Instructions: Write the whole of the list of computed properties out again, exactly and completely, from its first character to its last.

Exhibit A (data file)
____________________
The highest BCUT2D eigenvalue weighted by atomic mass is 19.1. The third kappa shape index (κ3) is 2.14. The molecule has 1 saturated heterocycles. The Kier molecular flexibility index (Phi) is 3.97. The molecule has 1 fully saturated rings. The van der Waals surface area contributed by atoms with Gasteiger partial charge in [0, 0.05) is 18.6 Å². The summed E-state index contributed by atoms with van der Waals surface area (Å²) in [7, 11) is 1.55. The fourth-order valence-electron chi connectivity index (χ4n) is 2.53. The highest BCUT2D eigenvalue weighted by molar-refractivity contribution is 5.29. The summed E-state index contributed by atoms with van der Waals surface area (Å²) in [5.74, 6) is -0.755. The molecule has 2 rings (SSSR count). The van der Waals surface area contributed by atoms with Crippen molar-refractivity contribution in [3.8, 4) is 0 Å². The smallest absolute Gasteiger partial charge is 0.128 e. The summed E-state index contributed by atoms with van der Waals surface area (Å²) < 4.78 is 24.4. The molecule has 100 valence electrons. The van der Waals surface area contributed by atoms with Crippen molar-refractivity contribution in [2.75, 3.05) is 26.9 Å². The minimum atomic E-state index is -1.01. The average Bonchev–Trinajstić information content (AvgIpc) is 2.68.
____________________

The highest BCUT2D eigenvalue weighted by atomic mass is 19.1. The third kappa shape index (κ3) is 2.14. The molecule has 1 saturated heterocycles. The Kier molecular flexibility index (Phi) is 3.97. The molecule has 1 fully saturated rings. The van der Waals surface area contributed by atoms with Gasteiger partial charge in [0, 0.05) is 18.6 Å². The summed E-state index contributed by atoms with van der Waals surface area (Å²) in [7, 11) is 1.55. The fourth-order valence-electron chi connectivity index (χ4n) is 2.53. The highest BCUT2D eigenvalue weighted by molar-refractivity contribution is 5.29. The summed E-state index contributed by atoms with van der Waals surface area (Å²) in [5.74, 6) is -0.755. The molecule has 2 rings (SSSR count). The van der Waals surface area contributed by atoms with Crippen molar-refractivity contribution in [3.8, 4) is 0 Å². The smallest absolute Gasteiger partial charge is 0.128 e. The summed E-state index contributed by atoms with van der Waals surface area (Å²) < 4.78 is 24.4. The molecule has 100 valence electrons. The van der Waals surface area contributed by atoms with Crippen molar-refractivity contribution in [2.75, 3.05) is 26.9 Å². The minimum atomic E-state index is -1.01. The average Bonchev–Trinajstić information content (AvgIpc) is 2.68.